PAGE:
Flux Night 'Dream' will be MLK-inspired
As curator of the fifth Flux Night, and its first outside of the Castleberry Hill neighborhood, Nato Thompson has the major responsibility of turning a dream into reality.
Chief curator of Creative Time, the New York-based outfit known for producing temporary public art in the U.S. and internationally, Thompson has been in Atlanta this week to continue planning for the one-night-only extravaganza of site-specific visual and performance art, Oct. 3 in intown’s Old Fourth Ward neighborhood.
“Flux Night 2015: Dream,” as the event is being billed this year, is intended as a homage to Martin Luther King Jr. and the area, now the MLK Jr. National Historic Site, that nurtured him through his boyhood.
Flux Night previously attracted more than 20,000 to its original south downtown location in 2013, but the Atlanta nonprofit Flux Projects sought to retool and took a bye in 2014.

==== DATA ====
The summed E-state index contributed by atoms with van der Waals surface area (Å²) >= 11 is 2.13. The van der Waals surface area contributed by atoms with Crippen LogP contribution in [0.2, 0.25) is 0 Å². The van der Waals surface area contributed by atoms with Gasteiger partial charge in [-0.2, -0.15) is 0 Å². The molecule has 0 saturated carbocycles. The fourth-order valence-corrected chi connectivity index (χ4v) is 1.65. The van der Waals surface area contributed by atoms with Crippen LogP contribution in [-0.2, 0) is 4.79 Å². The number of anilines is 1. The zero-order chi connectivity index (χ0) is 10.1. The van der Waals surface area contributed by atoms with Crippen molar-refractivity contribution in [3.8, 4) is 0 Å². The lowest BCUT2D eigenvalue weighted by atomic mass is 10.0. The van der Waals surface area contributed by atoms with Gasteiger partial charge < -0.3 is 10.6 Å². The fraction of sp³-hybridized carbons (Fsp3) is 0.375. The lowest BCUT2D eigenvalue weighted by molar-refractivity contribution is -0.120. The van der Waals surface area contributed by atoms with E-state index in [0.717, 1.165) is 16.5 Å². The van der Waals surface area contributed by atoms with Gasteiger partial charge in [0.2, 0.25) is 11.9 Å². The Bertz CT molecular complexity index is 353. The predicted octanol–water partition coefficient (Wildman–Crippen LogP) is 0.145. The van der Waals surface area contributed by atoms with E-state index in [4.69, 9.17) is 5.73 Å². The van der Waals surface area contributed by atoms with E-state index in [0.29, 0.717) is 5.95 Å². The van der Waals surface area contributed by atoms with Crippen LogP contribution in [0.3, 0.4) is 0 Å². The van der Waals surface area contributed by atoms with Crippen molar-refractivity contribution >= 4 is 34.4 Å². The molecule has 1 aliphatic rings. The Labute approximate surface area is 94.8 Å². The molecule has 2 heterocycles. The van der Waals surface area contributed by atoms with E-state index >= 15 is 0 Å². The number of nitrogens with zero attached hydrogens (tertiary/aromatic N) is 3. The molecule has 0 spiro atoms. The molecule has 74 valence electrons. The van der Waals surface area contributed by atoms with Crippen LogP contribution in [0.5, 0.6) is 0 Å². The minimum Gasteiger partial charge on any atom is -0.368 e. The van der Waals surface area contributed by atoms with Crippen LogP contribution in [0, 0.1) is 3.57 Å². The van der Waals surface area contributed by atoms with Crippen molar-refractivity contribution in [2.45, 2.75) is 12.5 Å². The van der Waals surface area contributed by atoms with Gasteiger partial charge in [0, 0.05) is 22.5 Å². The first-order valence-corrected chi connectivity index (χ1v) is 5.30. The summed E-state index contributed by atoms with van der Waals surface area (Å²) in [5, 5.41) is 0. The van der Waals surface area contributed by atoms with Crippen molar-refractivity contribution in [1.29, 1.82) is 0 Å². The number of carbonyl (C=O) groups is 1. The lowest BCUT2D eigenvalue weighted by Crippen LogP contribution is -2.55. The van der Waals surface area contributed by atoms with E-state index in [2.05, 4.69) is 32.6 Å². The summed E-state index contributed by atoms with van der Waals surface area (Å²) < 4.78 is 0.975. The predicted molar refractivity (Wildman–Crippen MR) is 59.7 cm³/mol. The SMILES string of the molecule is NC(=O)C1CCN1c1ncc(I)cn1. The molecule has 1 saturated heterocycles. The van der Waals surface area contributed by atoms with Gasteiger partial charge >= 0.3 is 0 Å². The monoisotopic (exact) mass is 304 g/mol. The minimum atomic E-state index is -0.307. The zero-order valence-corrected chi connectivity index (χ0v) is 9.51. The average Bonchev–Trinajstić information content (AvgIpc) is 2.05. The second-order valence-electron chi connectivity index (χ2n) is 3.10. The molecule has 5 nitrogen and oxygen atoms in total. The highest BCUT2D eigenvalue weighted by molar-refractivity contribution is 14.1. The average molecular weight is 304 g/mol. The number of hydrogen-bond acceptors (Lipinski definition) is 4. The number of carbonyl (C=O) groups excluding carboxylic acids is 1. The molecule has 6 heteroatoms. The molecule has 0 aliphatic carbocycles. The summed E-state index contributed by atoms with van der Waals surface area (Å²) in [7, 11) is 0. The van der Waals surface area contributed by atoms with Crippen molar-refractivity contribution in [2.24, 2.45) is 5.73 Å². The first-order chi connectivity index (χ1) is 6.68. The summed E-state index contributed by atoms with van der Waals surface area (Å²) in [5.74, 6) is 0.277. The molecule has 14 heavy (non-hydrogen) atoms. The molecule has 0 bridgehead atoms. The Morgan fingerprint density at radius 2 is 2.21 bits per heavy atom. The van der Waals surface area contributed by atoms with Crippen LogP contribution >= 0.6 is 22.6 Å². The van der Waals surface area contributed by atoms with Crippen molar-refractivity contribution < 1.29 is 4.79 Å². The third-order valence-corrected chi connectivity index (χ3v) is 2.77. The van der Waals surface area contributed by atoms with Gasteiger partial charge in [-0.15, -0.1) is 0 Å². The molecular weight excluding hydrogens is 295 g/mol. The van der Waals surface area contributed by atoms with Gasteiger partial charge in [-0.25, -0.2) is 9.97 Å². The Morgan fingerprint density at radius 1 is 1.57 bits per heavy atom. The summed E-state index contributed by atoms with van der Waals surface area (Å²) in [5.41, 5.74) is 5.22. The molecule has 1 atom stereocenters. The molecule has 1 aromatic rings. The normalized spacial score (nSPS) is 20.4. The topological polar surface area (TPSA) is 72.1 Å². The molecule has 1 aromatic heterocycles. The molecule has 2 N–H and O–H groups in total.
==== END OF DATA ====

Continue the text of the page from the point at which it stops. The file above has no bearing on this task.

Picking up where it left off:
Thompson said he and Flux leaders considered many neighborhoods and public spaces, including Piedmont Park, before settling on the O4W/King area.
“It’s nice when you have historically loaded sites because the art can be different things — as opposed to if you just have a nondescript environment, the art has to work hard to produce an environment,” Thompson said. “It’s like you already have the bassline, and everyone can kind of riff along it like jazz. … (At the King site,) the geopolitical, historical narrative is already in the ground.”
That historical narrative in a big way informed the event theme.
“What I like about the name ‘Dream’ is it’s not negative,” Thompson said. “Art is like a dream, and it’s an optimistic show: It’s like, let’s produce a civic environment where we’re all going to be thinking.”
Thompson said he expects Flux Night to present 10 “projects, and he’s encouraging the 10 artists or collectives to embrace the “Dream” theme, though he doesn’t want to steer their ideas or constrain their creativity.